Esther12 drew attention to this…..

    https://www.nihr.ac.uk/funding-and-support/documents/Fellowships/NIHR DRF 2016 Public Minutes.pdf

    ……. and the fact that Esther Crawley is on the NIHR review board.

    A bit off track but it’s interesting to see which projects are being funded and which have been refused funding by NIHR – some examples of each -

    Funded

    · Depression in paediatric chronic fatigue syndrome (CFS/ME)

    · Detecting early signs of relapse in psychosis using remote monitoring technology

    · Good practice guidance for the prediction of future outcomes in health technology assessment

    · Informed consent and proxy decision making in research involving adults lacking capacity: development of an intervention to support proxy informed decision making, set within ethical and legal frameworks

    · Feasibility of a low-cost, co-produced complex intervention to reduce workplace sitting time in different workplace settings

    Rejected

    · Improving the monitoring and analysis of harm outcomes in phase II and III pharmacology trials to facilitate early detection of adverse drug reactions (ADRs)

    · Development and feasibility testing of an intervention: To facilitate the inVolvement of OLder patients with muLtimorbidITy in decisION-making about their healthcare during general practice consultations (VOLITION)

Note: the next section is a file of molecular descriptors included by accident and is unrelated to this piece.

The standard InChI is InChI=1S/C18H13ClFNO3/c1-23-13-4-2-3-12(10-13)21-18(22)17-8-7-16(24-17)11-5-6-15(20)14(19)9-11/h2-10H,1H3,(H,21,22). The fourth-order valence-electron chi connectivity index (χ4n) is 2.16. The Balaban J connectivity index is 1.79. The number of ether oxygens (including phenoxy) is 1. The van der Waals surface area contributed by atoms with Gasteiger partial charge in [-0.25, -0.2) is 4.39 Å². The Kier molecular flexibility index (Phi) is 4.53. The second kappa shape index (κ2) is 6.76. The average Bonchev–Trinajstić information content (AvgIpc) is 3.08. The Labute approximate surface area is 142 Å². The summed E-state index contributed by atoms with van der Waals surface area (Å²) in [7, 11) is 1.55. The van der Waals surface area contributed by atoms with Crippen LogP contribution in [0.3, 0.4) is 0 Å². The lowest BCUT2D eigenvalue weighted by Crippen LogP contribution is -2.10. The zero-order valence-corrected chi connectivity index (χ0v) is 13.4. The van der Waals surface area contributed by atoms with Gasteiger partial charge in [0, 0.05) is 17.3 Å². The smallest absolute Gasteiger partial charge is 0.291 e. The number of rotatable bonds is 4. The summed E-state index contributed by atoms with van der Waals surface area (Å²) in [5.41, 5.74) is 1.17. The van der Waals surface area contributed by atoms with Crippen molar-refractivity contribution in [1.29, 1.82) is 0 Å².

· Developing an alternative to the use of forced medication on psychiatric wards

    · What is stopping middle-aged men seeking help when they feel suicidal: a qualitative study

    · Increasing Public Access Defibrillation Use in Outof-Hospital Cardiac Arrest

    · Investigating Reduction of the OTDO (On The Day Operation) Cancellations to Improve Patient Experience and Productivity in Elective care among NHS Acute Care Providers in England

    · The role of maternal symptoms in the identification and management of iron deficiency and anaemia in pregnancy

    Of course, we don’t know the reasons why some studies were accepted and some rejected, they are not given here. It could have been for the very best of reasons.
     
  12. Denise

    Denise Established Member (Voting Rights)

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    I sincerely hope that any definition of recovery also has an extended timeframe (YEARS) of significant, sustained and measurable improvement before the patient is deemed to have recovered!
     
    Last edited: Jan 6, 2018
  13. Barry

    Barry Senior Member (Voting Rights)

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    Hopefully there will be some switched on children then, who tell her they want to be able to walk and run play just as energetically and for as long as the used to, and want it to be measured properly rather than being asked stupid questions.